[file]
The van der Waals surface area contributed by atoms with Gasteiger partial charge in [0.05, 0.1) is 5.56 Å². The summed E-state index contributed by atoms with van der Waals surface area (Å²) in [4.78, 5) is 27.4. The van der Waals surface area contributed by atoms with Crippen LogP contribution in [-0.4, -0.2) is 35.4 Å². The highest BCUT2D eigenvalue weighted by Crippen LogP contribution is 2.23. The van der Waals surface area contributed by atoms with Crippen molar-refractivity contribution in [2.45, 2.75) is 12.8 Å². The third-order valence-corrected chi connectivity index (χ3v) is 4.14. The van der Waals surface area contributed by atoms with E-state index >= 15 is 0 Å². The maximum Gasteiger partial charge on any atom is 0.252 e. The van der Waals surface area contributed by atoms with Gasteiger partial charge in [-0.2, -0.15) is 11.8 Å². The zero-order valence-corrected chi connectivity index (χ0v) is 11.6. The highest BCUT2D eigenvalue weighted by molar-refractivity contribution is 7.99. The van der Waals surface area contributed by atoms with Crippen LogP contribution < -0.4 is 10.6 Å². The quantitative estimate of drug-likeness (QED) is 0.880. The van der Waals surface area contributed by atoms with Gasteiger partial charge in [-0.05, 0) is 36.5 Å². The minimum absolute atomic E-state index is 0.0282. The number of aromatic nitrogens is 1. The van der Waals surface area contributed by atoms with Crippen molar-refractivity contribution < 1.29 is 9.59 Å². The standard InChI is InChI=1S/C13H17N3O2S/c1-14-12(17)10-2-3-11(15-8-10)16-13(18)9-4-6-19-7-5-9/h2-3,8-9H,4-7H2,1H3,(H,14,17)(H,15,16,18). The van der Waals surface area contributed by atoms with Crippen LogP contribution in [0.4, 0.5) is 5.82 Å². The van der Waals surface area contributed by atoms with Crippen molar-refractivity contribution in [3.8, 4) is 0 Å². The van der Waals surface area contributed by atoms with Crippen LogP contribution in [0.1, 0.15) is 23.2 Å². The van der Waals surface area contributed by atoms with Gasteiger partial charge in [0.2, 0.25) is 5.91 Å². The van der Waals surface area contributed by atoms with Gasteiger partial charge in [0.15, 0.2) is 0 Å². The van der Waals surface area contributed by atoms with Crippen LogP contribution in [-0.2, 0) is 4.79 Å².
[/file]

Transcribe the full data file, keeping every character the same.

The van der Waals surface area contributed by atoms with Gasteiger partial charge in [0.05, 0.1) is 5.56 Å². The summed E-state index contributed by atoms with van der Waals surface area (Å²) in [4.78, 5) is 27.4. The van der Waals surface area contributed by atoms with Crippen LogP contribution in [-0.4, -0.2) is 35.4 Å². The highest BCUT2D eigenvalue weighted by Crippen LogP contribution is 2.23. The van der Waals surface area contributed by atoms with Crippen molar-refractivity contribution in [2.45, 2.75) is 12.8 Å². The third-order valence-corrected chi connectivity index (χ3v) is 4.14. The van der Waals surface area contributed by atoms with E-state index >= 15 is 0 Å². The maximum Gasteiger partial charge on any atom is 0.252 e. The van der Waals surface area contributed by atoms with Gasteiger partial charge in [-0.2, -0.15) is 11.8 Å². The zero-order valence-corrected chi connectivity index (χ0v) is 11.6. The highest BCUT2D eigenvalue weighted by molar-refractivity contribution is 7.99. The van der Waals surface area contributed by atoms with Crippen LogP contribution < -0.4 is 10.6 Å². The quantitative estimate of drug-likeness (QED) is 0.880. The van der Waals surface area contributed by atoms with Gasteiger partial charge in [-0.05, 0) is 36.5 Å². The minimum absolute atomic E-state index is 0.0282. The number of aromatic nitrogens is 1. The van der Waals surface area contributed by atoms with Crippen molar-refractivity contribution < 1.29 is 9.59 Å². The standard InChI is InChI=1S/C13H17N3O2S/c1-14-12(17)10-2-3-11(15-8-10)16-13(18)9-4-6-19-7-5-9/h2-3,8-9H,4-7H2,1H3,(H,14,17)(H,15,16,18). The van der Waals surface area contributed by atoms with Crippen LogP contribution in [0.4, 0.5) is 5.82 Å². The van der Waals surface area contributed by atoms with Crippen molar-refractivity contribution in [3.8, 4) is 0 Å². The van der Waals surface area contributed by atoms with Crippen LogP contribution in [0.1, 0.15) is 23.2 Å². The van der Waals surface area contributed by atoms with Gasteiger partial charge in [0.2, 0.25) is 5.91 Å². The van der Waals surface area contributed by atoms with Gasteiger partial charge in [0.15, 0.2) is 0 Å². The van der Waals surface area contributed by atoms with Crippen LogP contribution in [-0.2, 0) is 4.79 Å².